Recredentialing Q&A – What You Need to Know


Q: What is recredentialing?

A: Recredentialing is the process of periodically verifying and reviewing practitioner and facility qualifications and performance. It ensures providers continue to meet key standards for professional competence, conduct, and delivery of high-quality care. Recredentialing generally occurs every 1-3 years after the initial credentialing process.

During recredentialing, licensure, education, training, malpractice claims, and other qualifications are re-verified. Ongoing performance indicators such as member complaints, quality metrics, and utilization data are also reviewed. Facilities may undergo additional scrutiny through site visits. The recredentialing process aims to assess continued compliance with credentialing standards and identify any emerging provider performance issues over time.

Q: How often are practitioners recredentialed?

A: Practitioners and facilities are typically recredentialed every three years unless a state or health plan has different requirements. It is important to recredential practitioners and facilities in order to verify their ability to continue providing the services for which they are contracted.

Q: What preparation is needed to begin the recredential process?

A: A provider should be notified at least sixty days prior to the recredentialing event due date, and they will have to complete an application to begin the recredentialing process.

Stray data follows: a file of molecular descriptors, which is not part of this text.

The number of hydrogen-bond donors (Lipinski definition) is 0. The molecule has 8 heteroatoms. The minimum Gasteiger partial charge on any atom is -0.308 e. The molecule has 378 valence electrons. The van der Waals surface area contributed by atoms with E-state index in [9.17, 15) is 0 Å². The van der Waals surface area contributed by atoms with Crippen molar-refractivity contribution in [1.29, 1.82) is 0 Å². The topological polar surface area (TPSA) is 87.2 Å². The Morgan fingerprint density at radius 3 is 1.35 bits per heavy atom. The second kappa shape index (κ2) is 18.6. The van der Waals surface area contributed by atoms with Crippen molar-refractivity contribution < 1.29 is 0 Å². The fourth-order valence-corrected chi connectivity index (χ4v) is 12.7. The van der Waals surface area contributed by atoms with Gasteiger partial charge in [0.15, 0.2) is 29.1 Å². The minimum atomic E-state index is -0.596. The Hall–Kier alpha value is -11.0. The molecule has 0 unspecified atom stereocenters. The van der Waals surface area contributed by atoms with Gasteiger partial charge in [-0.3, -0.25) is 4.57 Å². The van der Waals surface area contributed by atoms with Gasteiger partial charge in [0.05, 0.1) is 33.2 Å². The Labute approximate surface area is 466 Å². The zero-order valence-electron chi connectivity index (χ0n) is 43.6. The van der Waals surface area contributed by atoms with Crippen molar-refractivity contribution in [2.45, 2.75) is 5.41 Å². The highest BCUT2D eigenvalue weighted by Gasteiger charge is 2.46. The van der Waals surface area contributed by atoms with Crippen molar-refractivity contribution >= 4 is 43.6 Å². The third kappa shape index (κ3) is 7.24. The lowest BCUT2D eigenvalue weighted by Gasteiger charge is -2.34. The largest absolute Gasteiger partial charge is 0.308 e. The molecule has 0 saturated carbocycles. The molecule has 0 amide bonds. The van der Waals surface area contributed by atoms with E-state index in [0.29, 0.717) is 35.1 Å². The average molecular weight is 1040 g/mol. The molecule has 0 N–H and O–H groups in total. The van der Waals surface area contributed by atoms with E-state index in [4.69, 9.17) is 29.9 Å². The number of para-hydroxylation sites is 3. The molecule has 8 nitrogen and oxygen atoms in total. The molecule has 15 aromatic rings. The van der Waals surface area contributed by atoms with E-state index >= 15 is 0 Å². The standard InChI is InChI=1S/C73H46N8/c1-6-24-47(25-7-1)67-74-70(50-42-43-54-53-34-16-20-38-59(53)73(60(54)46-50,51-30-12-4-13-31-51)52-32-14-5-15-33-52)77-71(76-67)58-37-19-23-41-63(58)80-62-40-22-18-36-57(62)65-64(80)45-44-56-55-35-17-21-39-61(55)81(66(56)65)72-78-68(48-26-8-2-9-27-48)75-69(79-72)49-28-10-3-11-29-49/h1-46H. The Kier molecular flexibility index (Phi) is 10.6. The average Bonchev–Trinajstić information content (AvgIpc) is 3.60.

Q: What is verified during recredentialing process, and why is it important?

A: As outlined in the table below, the Primary Source Verifications (PSV) completed during the recredentialing process are overwhelmingly identical to those completed for an initial credentialing event. This includes State Medical License, DEA License, Sanctions, and Exclusions. See the table below for an in-depth comparison of what is verified during an initial credential versus a recredential.

The recredentialing process – combined with the Quality Improvement Program, Utilization Management, and Grievance and Satisfaction Surveys – provides assurance that the practitioners remaining in the network have the ability to provide the highest level of care to the health plan members.   

Q: What happens if a provider’s recredentialing application is not approved by the committee?

A: Should a provider be denied by the credentialing committee, that practitioner should be provided with a written notice covering the reasons why. The information contained in the letter must include the standards and data used to make this determination as well as inform the provider of their rights to appeal the decision.recredentila

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